HISTORY OF AIKIDO
Morihei Ueshiba (植芝 盛平 Ueshiba Morihei, December 14,
1883– April 26, 1969) was a martial artist and founder of the Japanese
martial art of Aikido. The son of a landowner from Tanabe, Ueshiba studied several martial arts in his youth and served in the Japanese Army during the Russo-Japanese War. After being discharged in 1907, he moved to Hokkaidōas the head of a pioneer settlement; here he met and
studied with Takeda Sōkaku, the founder of Daitō-ryū Aiki-jūjutsu. On leaving Hokkaido in 1919, Ueshiba joined the Ōmoto-kyō movement, a Shinto sect, in Ayabe, where he served as a martial arts instructor and opened his first dojo. He accompanied the head of the Ōmoto-kyō group, Onisaburo Deguchi, on an expedition to Mongolia in 1924, where they were captured by Chinese troops and returned to Japan. The following year, he had a profound spiritual experience, stating that, "a golden spirit sprang up from the ground, veiled my body, and changed my body into a golden one." After this experience, his martial arts skills have had significantly increased.
“If your mind is empty, it is always ready for
anything; it is open to everything. In the beginner's
mind, there are many possibilities, but in the
expert's mind, there are few. ”
Ueshiba moved to Tokyo in 1926, where he set up the Aikikai Hombu Dojo. By now he was comparatively famous in martial arts circles, and taught at this dojo and others around Japan, including in several military academies. In the aftermath of World War II, the Hombu dojo was temporarily closed, but Ueshiba had by this point left Tokyo and retired to Iwama. He continued training at the dojo he had set up there. From the end of the war until the 1960s, he worked to promote aikido throughout Japan and abroad. He died from liver cancer in 1969. After Ueshiba's death, aikido continued to be promulgated by his students (many of whom became noted martial artists in their own right). Many people are practising aikido around the world.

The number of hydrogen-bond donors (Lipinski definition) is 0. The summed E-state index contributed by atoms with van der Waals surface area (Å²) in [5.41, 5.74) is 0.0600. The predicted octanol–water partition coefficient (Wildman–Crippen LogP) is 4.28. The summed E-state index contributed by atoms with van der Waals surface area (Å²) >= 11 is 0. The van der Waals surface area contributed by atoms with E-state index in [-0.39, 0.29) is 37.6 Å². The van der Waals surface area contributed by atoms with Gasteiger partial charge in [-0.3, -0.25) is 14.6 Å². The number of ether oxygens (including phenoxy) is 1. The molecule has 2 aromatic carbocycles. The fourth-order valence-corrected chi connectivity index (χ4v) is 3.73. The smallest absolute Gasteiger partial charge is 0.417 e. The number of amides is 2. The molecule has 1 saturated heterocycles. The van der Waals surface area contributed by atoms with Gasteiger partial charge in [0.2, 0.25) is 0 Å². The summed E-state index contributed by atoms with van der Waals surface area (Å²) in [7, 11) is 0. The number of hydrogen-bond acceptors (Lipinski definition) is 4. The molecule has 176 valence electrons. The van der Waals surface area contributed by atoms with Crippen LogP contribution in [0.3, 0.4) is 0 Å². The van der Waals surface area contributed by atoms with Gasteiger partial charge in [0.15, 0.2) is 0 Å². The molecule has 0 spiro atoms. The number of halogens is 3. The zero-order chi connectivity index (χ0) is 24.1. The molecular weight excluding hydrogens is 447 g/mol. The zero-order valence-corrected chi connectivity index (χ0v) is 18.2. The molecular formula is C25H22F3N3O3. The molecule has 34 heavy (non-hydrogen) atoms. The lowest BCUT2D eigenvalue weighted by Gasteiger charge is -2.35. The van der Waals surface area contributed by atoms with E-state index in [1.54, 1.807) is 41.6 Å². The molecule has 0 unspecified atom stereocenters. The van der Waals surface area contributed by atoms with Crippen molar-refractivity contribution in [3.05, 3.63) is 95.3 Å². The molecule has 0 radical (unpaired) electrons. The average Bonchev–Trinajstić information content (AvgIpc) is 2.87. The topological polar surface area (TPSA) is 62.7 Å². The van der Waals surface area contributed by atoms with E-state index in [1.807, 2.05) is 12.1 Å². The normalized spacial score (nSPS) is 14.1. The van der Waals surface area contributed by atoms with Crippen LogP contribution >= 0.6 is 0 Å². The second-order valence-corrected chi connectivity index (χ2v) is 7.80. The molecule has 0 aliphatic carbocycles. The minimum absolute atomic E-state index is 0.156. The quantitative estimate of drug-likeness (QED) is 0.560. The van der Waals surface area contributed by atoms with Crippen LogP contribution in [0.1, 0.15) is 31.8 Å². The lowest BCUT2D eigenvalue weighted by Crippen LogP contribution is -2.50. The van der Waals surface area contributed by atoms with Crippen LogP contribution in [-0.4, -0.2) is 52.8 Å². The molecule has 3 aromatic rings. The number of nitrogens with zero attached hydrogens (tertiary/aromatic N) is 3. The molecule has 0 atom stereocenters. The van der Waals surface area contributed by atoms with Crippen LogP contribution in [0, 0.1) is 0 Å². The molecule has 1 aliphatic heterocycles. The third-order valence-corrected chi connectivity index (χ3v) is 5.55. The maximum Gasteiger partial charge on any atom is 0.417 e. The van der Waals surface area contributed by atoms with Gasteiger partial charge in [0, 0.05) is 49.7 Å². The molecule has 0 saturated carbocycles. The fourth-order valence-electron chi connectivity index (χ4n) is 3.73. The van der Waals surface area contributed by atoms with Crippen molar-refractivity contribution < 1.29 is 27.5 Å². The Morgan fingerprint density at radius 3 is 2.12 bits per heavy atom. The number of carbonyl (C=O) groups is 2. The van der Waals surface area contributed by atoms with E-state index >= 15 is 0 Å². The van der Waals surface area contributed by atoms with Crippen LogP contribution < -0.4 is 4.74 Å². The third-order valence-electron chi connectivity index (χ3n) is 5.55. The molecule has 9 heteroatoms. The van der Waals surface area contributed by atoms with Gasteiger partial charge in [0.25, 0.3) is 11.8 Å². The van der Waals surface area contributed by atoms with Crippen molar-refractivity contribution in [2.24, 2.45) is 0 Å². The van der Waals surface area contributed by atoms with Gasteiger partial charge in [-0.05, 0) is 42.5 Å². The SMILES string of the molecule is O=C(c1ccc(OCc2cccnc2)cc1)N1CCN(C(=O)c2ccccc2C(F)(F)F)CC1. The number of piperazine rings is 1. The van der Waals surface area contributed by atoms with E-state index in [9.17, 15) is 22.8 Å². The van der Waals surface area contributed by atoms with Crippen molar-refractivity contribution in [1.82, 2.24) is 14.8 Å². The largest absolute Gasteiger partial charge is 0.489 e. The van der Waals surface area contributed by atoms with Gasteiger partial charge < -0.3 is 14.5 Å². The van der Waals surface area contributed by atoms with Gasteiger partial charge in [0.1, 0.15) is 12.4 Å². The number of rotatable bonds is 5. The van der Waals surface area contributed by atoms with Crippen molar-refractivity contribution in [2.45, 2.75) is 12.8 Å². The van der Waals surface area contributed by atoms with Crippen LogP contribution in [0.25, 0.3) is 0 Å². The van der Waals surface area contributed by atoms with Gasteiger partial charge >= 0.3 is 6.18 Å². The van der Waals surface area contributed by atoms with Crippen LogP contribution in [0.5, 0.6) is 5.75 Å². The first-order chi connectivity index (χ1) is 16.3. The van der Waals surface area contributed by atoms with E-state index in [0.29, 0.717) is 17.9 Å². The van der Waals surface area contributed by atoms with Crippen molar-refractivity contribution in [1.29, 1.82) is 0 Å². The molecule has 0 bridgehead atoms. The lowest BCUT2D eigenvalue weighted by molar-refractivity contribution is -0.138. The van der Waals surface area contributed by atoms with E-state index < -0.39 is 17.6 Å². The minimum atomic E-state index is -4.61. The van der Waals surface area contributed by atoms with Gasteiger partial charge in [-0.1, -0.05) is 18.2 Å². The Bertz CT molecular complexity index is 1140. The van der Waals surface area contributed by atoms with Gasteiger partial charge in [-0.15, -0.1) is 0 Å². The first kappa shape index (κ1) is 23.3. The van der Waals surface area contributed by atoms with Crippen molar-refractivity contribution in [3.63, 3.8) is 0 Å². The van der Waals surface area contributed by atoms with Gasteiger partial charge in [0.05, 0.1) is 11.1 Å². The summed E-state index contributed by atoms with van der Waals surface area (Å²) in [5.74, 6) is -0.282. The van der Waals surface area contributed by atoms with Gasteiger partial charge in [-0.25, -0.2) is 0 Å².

Aikikai Foundation (財団法人合気会 Zaidan Hōjin Aikikai) is
the original aikido organisation. It has been an incorporated entity in Japan
since 1940. The head of the Aikikai Foundation is called Doshu, the living
successor of the founder of aikido. In its name, Kai (会) means assembly or club. The Aikikai Foundation operates Hombu dojo, which is also named
Aikido World Headquarters. It is known by other names, for example, the
Aikikai Hombu to distinguish it from the base of later aikido organisations. Its location is in Tokyo. The use of the term Hombu, loosely, refers to the upper echelons of instructors at Hombu dojo, or to the Aikikai Foundation itself. The Aikikai Foundation also currently manages one satellite dojo, the traditional Iwama dojo in Ibaraki (about 100 km northeast of Tokyo). The Aikikai Foundation sends instructors around Japan continually. It also issues certificates of grading and instructor titles legitimated by the Doshu throughout the world.
"Budo is full of such opposite concepts. Movement in stillness,
stillness in motion. In motion, yet immovable. They sound like Zen
koans. But with our bodies, We can gain a clear understanding of such
ideas. We forge such a body, and such a mind, rather than simply
trying to learn techniques."
Seigo Yamaguchi Shihan